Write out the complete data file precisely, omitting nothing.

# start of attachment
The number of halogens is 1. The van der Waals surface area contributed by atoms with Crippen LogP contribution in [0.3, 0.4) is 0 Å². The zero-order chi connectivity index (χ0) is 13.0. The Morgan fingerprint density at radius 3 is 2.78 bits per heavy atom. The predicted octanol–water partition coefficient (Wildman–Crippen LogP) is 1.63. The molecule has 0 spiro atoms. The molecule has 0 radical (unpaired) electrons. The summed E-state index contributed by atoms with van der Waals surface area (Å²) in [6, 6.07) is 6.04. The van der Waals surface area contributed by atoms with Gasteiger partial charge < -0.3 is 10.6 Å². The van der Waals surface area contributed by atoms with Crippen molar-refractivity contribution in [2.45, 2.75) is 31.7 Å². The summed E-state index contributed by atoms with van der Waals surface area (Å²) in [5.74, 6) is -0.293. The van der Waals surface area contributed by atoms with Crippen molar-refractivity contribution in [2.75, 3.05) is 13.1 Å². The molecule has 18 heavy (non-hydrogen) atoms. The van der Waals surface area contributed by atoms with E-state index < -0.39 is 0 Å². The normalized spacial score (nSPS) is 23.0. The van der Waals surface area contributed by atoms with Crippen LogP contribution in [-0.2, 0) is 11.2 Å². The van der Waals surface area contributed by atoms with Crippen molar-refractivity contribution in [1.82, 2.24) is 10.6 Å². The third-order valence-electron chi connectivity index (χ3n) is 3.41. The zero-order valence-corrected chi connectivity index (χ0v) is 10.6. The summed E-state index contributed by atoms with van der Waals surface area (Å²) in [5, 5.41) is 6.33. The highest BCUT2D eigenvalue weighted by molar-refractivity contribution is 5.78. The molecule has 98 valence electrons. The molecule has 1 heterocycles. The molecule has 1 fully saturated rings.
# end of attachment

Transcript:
The number of halogens is 1. The van der Waals surface area contributed by atoms with Crippen LogP contribution in [0.3, 0.4) is 0 Å². The zero-order chi connectivity index (χ0) is 13.0. The Morgan fingerprint density at radius 3 is 2.78 bits per heavy atom. The predicted octanol–water partition coefficient (Wildman–Crippen LogP) is 1.63. The molecule has 0 spiro atoms. The molecule has 0 radical (unpaired) electrons. The summed E-state index contributed by atoms with van der Waals surface area (Å²) in [6, 6.07) is 6.04. The van der Waals surface area contributed by atoms with Gasteiger partial charge < -0.3 is 10.6 Å². The van der Waals surface area contributed by atoms with Crippen molar-refractivity contribution in [2.45, 2.75) is 31.7 Å². The summed E-state index contributed by atoms with van der Waals surface area (Å²) in [5.74, 6) is -0.293. The van der Waals surface area contributed by atoms with Crippen molar-refractivity contribution in [2.75, 3.05) is 13.1 Å². The molecule has 18 heavy (non-hydrogen) atoms. The van der Waals surface area contributed by atoms with E-state index < -0.39 is 0 Å². The normalized spacial score (nSPS) is 23.0. The van der Waals surface area contributed by atoms with Crippen LogP contribution in [-0.2, 0) is 11.2 Å². The van der Waals surface area contributed by atoms with Crippen molar-refractivity contribution in [1.82, 2.24) is 10.6 Å². The third-order valence-electron chi connectivity index (χ3n) is 3.41. The zero-order valence-corrected chi connectivity index (χ0v) is 10.6. The summed E-state index contributed by atoms with van der Waals surface area (Å²) in [5, 5.41) is 6.33. The highest BCUT2D eigenvalue weighted by molar-refractivity contribution is 5.78. The molecule has 98 valence electrons. The molecule has 1 heterocycles. The molecule has 1 fully saturated rings.